Should a tenant making $93,100 a year get relocation assistance?

BY ALLISON LEVITSKY
Daily Post Staff Writer

Renters who will be evicted from the Hotel President told the Palo Alto City Council last night (Sept. 10) that the housing crisis has become so extreme that even those who make above $93,100 a year should receive extra financial assistance when they lose their homes.

Council on Aug. 28 passed a resolution calling for the building’s owner to pay $7,000 in relocation assistance to any tenant who makes less than $93,100 a year, the median income for Santa Clara County.

Those who make more than the median income will only get the $3,000 that landlord AJ Capital offered all of the evicted tenants when it bought the building at 488 University Ave.

A number of speakers at last night’s meeting said there should be no income qualification or “means test” for tenants who face eviction on Nov. 12.

Council decided to hold a hearing on the issue next Monday (Sept. 17).

The Aug. 28 resolution appeared last night on council’s consent calendar, where a number of routine items are grouped together and voted upon at the same time without a debate.

But council members Tom DuBois, Eric Filseth, Karen Holman, Lydia Kou and Cory Wolbach voted to reopen the hearing on the ordinance. That would have allowed council to remove the income qualification from the ordinance so all tenants could get the $7,000 payment.

Debate about the timing

City Manager Jim Keene suggested council revisit the issue on Oct. 15. He noted that normally, he expects council to let him know in advance if they intend to pull an item off the consent calendar so that he and other city employees can prepare for an extra hearing.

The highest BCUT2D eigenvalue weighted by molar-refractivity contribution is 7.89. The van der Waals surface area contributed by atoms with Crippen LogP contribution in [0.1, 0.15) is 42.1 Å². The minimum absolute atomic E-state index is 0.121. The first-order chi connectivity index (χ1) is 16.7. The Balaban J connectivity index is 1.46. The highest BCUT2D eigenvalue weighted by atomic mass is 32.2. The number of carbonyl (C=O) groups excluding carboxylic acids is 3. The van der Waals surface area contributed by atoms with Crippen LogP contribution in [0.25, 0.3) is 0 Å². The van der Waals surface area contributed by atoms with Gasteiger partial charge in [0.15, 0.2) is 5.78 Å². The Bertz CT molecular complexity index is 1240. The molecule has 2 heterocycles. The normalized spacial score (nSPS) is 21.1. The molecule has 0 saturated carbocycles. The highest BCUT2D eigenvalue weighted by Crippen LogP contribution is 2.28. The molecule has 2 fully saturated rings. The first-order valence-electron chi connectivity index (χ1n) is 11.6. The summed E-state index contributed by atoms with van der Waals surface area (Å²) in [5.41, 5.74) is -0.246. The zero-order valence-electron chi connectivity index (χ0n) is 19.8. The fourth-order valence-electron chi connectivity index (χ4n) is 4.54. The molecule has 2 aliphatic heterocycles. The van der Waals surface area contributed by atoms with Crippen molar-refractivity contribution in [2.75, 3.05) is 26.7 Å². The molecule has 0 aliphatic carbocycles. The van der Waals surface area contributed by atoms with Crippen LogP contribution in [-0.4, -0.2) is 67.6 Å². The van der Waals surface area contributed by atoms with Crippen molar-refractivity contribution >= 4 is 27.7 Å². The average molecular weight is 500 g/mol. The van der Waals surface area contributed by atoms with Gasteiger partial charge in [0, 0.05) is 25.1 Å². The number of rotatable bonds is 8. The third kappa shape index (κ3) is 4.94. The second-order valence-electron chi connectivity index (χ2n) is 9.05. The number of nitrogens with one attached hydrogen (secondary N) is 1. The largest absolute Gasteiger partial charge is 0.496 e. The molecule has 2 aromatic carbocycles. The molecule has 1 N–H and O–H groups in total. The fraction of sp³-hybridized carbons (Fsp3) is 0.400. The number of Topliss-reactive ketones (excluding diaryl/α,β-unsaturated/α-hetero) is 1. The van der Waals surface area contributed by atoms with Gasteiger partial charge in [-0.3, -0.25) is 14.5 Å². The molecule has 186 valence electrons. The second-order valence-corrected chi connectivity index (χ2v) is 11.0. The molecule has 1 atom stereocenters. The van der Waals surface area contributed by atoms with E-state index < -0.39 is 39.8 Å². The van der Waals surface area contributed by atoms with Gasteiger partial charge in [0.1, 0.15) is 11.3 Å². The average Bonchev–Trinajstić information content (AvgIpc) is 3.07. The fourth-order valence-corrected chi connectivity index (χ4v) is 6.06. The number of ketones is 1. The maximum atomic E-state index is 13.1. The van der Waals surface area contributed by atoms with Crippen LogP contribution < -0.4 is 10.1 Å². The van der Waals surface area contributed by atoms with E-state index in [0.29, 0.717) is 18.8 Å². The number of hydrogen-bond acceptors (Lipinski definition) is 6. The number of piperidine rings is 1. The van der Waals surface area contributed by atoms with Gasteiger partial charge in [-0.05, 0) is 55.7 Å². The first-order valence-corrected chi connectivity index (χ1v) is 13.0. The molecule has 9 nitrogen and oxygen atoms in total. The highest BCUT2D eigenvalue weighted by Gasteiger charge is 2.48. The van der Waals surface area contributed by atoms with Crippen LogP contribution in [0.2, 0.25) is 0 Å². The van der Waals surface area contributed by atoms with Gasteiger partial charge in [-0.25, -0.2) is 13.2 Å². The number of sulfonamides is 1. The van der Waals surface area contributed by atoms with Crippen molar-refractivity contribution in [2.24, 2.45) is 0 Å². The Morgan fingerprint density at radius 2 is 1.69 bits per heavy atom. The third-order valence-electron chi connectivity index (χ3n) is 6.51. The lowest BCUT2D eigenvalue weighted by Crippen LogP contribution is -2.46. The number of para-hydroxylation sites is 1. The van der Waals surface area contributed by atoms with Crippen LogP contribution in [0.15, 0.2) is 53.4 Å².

Keene also wanted to delay the item until it was properly publicized for those who might want to attend the meeting to comment on significant changes that could be made to the ordinance.

DuBois admitted that he should have let Keene know that he intended to pull the item, but said it would be more efficient to hold the hearing last night, rather than have a long presentation to review the issue at a later meeting.

Councilman Adrian Fine asked to have the item heard last night because of the urgency. Even if the council approved the ordinance on Oct. 15, the council would have to approve it a second time on Oct. 29. That’s only two weeks before the tenants’ eviction deadline of Nov. 12.

‘Catch and kill’

Even former Mayor Pat Burt stepped up to the microphone and urged council to discuss the ordinance last night, to applause from the audience.

“It will be perceived to be what we can call here ‘catch and kill’ legislation if we delay it. Anyone who thinks that the public and the press will not see through this is mistaken,” Burt said. “This is a political decision that’s being made and I encourage you to make the right one that won’t come back and bite you.”

Mary Reardon, a high school teacher on a yearlong leave of absence from the Palo Alto school district, pleaded with council to expand the eviction assistance to all tenants and described her plight facing eviction from the Hotel President as a middle-class earner.

Reardon said she’s found four Palo Alto apartments that cost less than $2,000 a month, but that a wealthier friend has already rented one for $1,800 — though he only intends to stay there two nights a week as a “crash pad.”

“He has an apartment in San Francisco that he is keeping, but is also renting an apartment here because he works on University Avenue,” Reardon said. “We can’t compete with people who are making $400,000 or $500,000.”

After more than a dozen other tenants and advocates complained at the microphone, Keene gave in and agreed to reschedule a study session on airplane noise scheduled for next Monday and revisit the eviction assistance ordinance then instead of the Oct. 15 date he had suggested.

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